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St.Fagan's Museum of Welsh Life.

Page 1.

St.Fagan's Castle in Cardiff houses the Museum of Welsh Life, with exhibits of agricultural implements, historical costumes, lovespoons etc.

The "Castle" is an Elizabethan mansion with grand furniture and tapestries, but photography is not permitted inside.

St.Fagan's Castle
St.Fagan's Museum

In the wide grounds many cottages from around Wales have been rescued, painstakingly dismantled and reconstructed in their original style. Most have been furnished in the traditional Welsh rural style.

Buildings include a chapel, a medieval church, a school, miners' cottages and numerous farmhouses and cottages.

Click on any of the pictures for a larger image.

Kennixton Farmhouse

 

Kennixton Farmhouse was originally built in 1610 in the relatively propersous region of the Gower, near Swansea

 

The garden around the house is planted with herbs. The stone structure houses straw beehives

 

The deep red is allegedly supposed to have averted evil spirits. However it is typical of deep earth colours common at the time: madder, cinnabar, ochre, verdigris

 

Cooking was done in an open hearth.
Furniture, including a settle and box bed was built in on either side to capture the heat

Table.
Typically, Welsh tables had loose tops, one side polished for dining, the other side a rough work surface. Settles were often built in as room dividers or draught-excluders

 

Dresser.
A typical South Wales "seld" with open shelves and potboard

Box Bed.
Beds enclosed within cupboards, with sliding doors and fretwork panels for ventilation, provided some privacy and extra warmth where there was no room for separate bedrooms

 

Bacon Cupboard.
Smoked meats were stored in the back, but the cupboard also provided extra seating.

 

Cricket Table.
Small round tables were commonly used. Three legs ensured that the table stool steady on an uneven floor.

 Chair.
Typical Welsh chairs were often primitive 'windsor' stick chairs

 

Cupboard.
Families would prize and preserve good quality oak furniture, although decoration would be minimal

 Corner wall cupboard.

 

Kitchen implements.
Oven pales, irons, dairyyoke (for carrying pails).

 

Bureau.
Another piece of fine but plain furniture in the parlour. Plastered walls were decorated with stencils to imitate expensive wallpaper

 

Cwpwrdd Deuddarn.
A prized Welsh survival of the Tudor Press cupboard. The name means 2 tier cupboard.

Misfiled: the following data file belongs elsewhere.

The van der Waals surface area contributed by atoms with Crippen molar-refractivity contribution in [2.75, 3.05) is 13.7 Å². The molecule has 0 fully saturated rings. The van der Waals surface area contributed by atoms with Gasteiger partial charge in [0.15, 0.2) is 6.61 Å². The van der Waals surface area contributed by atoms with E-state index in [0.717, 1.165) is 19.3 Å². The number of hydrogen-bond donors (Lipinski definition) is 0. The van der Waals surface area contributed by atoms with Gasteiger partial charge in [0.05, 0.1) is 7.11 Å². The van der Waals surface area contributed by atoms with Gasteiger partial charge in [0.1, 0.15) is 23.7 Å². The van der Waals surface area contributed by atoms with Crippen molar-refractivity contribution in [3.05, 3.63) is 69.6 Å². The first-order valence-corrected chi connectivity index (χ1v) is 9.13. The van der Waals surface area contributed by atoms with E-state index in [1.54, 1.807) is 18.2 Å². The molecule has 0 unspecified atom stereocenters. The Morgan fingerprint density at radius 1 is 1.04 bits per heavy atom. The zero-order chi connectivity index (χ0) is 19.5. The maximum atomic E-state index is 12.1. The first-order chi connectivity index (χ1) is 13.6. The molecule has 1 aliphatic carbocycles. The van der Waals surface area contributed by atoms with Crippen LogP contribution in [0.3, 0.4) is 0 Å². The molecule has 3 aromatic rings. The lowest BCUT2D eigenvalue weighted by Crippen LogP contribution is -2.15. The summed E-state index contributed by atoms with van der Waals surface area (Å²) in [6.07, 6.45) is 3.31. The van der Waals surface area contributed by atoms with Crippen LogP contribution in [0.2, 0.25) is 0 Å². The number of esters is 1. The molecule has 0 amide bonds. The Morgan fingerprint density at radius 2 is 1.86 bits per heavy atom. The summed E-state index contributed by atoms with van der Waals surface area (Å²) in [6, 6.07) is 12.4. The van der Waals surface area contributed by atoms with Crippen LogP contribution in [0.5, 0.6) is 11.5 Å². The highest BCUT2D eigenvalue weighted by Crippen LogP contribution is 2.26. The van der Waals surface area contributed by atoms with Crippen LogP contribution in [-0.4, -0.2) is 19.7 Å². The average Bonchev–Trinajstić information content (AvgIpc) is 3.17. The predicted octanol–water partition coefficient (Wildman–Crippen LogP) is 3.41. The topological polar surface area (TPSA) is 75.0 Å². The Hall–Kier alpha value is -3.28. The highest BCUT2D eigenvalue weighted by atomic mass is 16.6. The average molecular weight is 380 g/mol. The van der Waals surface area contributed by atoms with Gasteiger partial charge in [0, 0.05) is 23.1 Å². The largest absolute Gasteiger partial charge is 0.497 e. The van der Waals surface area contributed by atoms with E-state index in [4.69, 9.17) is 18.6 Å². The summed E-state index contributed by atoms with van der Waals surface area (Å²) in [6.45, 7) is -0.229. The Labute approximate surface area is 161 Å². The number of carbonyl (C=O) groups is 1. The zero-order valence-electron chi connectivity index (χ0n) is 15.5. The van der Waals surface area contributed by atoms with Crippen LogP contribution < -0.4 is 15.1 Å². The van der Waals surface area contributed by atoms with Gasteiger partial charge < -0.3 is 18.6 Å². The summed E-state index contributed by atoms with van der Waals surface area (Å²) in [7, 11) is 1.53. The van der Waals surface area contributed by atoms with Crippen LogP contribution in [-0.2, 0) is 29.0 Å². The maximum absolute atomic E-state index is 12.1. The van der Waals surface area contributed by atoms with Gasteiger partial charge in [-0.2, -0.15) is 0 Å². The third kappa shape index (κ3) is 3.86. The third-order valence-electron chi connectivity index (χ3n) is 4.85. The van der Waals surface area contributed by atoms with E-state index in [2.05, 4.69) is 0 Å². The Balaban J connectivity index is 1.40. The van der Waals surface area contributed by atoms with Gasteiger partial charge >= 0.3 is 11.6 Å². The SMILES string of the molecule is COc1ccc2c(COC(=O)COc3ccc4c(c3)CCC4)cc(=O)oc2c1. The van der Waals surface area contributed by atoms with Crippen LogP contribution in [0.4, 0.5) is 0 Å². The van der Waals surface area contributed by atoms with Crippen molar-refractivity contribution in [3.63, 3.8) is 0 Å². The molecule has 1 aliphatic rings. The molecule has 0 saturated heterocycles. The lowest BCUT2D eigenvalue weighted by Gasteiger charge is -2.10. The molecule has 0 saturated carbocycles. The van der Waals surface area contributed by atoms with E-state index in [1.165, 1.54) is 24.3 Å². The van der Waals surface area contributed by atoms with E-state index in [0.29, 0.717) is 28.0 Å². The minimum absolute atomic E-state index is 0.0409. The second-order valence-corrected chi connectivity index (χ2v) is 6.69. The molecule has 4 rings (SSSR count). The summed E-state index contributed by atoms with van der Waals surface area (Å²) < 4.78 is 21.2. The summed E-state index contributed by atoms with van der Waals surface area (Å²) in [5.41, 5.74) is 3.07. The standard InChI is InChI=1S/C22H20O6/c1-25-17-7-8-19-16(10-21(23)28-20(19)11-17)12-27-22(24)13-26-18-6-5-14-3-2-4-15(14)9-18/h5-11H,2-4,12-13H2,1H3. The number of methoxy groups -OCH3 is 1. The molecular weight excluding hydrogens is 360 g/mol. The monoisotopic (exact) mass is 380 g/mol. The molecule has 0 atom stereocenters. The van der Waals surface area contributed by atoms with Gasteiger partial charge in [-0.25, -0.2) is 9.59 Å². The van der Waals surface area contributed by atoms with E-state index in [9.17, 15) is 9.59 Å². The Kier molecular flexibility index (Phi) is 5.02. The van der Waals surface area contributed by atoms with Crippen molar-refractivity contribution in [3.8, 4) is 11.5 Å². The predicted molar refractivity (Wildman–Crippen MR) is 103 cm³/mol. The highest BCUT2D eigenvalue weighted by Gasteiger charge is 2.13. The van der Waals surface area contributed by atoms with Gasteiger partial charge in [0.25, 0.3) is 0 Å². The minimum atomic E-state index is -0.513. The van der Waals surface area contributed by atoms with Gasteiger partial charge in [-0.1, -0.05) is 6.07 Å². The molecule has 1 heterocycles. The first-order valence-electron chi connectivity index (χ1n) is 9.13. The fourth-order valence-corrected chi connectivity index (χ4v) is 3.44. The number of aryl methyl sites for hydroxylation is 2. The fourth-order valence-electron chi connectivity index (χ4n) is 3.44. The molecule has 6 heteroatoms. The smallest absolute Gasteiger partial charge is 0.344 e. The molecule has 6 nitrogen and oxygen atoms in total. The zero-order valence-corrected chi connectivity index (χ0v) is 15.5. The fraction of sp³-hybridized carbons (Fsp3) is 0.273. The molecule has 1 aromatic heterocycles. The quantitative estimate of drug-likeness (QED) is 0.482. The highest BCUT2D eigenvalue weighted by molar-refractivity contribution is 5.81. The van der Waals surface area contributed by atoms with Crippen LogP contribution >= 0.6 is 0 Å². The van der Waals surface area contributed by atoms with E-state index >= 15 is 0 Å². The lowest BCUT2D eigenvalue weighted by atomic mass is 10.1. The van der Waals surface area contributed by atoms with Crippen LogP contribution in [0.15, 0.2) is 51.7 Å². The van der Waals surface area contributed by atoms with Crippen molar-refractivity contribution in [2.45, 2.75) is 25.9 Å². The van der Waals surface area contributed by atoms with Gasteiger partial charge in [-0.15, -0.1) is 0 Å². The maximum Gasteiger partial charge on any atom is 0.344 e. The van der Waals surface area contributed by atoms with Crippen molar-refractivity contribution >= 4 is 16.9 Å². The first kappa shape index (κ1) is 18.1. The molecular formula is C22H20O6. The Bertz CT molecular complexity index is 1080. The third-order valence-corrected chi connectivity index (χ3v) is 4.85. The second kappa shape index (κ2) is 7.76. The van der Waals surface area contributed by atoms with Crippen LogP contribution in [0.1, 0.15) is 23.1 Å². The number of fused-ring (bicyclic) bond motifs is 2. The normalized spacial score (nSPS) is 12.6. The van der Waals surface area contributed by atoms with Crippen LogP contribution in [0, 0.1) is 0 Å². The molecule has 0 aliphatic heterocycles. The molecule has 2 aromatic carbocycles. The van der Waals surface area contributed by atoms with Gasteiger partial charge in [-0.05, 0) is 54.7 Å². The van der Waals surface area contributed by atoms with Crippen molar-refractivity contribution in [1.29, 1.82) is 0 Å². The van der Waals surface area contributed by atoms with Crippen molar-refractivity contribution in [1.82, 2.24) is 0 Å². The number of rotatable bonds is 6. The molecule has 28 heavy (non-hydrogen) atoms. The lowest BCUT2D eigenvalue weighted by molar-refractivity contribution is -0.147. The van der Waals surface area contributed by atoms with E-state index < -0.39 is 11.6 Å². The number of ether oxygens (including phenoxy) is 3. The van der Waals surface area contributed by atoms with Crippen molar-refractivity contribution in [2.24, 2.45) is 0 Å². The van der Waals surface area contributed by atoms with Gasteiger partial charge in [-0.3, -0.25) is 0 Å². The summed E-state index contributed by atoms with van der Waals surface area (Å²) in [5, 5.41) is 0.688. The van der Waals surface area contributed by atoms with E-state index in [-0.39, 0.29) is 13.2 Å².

Tester Bed.
Elaborately turned posts and carved panelling in imitation of the elaborate beds of great houses. Curtains and canopies around a bed kept out draughts and provided privacy when bedrooms were usually shared.

 

Tester
Carved panels on the canopy (tester) of the bed. Welsh carving was often primitive, attempted by local craftsmen

 

Bedhead.
The best carving available

Platform bed.
More common than a grand tester bed. It could fit under low eaves

 Cradle.

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Chest with drawers.
Another prized piece

Roof matting.
Kennixton has, unusually, finely plaited straw mats laid over the rafters, upon which the thatch of the roof was laid. 

Cilewent Farmhouse
 
Cilewent Farmhouse was built about 1470 in the Elan Valley in the uplands of central Wales. It is a typical longhouse, with the living quarters on one side and the animal shed on the other (lower down the slope).
 
People and cattle shared the central entrance. An old man, in the 1980s, remembered a similar longhouse in the village of Cilgerran, where the long hrned cattle were trained to tilt their heads one way and then another when entering, in order to avoid distubing the pictures hanging in the entrance passage.

Grain hutch.
The chest for storing flour or fodder stands in the central entrance hall. The partition on the left shows the cattle byre

Open hearth.
Huge chimneys usually had simple open hearths on which all cooking was done. A typical Welsh stool is by the fire, along with a simple comb-back settle

 

Table.
In the principle living room, or hall, stand a well polished table for dining, and a simple bench, along with the cwbwrdd tridarn

Cwpwrdd Tridarn.
The two-tier press cupboard, common since the 16th century, developed in North Wales into a three-tier cupboard, which allowed extra space to display plate. It eventually gave way to the North Welsh dresser.

Dairy.
Cilewent would have been a cattle farm with dairy produce an important income. A separate room with its own large hearth houses the dairy implements.

 

Cheese Press.
Liquid was pressed from the curds to form hard cheese. The barrel is a butter churn

 Draining table.
Curds could initially be strained into this trough with a central plug hole. Lined with lead!

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Cwpwrdd Tridarn
The third tier was often added to an earlier cwpwrdd deuddarn, perhaps later than the date shown

 

Cwpwrdd Deuddarn.
A less lovingly cared-for example in the dairy...
Grateful thanks to Carolyn Cassady for the photographs
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